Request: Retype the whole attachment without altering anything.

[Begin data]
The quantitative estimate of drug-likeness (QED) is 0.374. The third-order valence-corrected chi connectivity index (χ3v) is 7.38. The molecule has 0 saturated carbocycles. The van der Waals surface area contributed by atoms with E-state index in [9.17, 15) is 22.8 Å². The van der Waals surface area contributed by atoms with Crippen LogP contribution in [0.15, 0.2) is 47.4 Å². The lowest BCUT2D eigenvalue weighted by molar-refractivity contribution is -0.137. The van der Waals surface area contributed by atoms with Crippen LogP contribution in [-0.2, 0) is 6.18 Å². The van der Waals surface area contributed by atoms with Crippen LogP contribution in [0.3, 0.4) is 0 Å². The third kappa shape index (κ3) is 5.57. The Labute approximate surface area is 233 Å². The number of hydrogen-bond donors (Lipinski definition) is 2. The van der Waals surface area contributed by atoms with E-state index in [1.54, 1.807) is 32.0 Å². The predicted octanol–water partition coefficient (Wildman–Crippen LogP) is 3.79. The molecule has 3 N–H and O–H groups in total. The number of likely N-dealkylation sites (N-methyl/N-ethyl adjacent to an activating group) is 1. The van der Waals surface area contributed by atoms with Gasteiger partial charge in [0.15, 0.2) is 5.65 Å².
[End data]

The quantitative estimate of drug-likeness (QED) is 0.374. The third-order valence-corrected chi connectivity index (χ3v) is 7.38. The molecule has 0 saturated carbocycles. The van der Waals surface area contributed by atoms with E-state index in [9.17, 15) is 22.8 Å². The van der Waals surface area contributed by atoms with Crippen LogP contribution in [0.15, 0.2) is 47.4 Å². The lowest BCUT2D eigenvalue weighted by molar-refractivity contribution is -0.137. The van der Waals surface area contributed by atoms with Crippen LogP contribution in [-0.2, 0) is 6.18 Å². The van der Waals surface area contributed by atoms with Crippen LogP contribution in [0.3, 0.4) is 0 Å². The third kappa shape index (κ3) is 5.57. The Labute approximate surface area is 233 Å². The number of hydrogen-bond donors (Lipinski definition) is 2. The van der Waals surface area contributed by atoms with E-state index in [1.54, 1.807) is 32.0 Å². The predicted octanol–water partition coefficient (Wildman–Crippen LogP) is 3.79. The molecule has 3 N–H and O–H groups in total. The number of likely N-dealkylation sites (N-methyl/N-ethyl adjacent to an activating group) is 1. The van der Waals surface area contributed by atoms with Gasteiger partial charge in [0.15, 0.2) is 5.65 Å².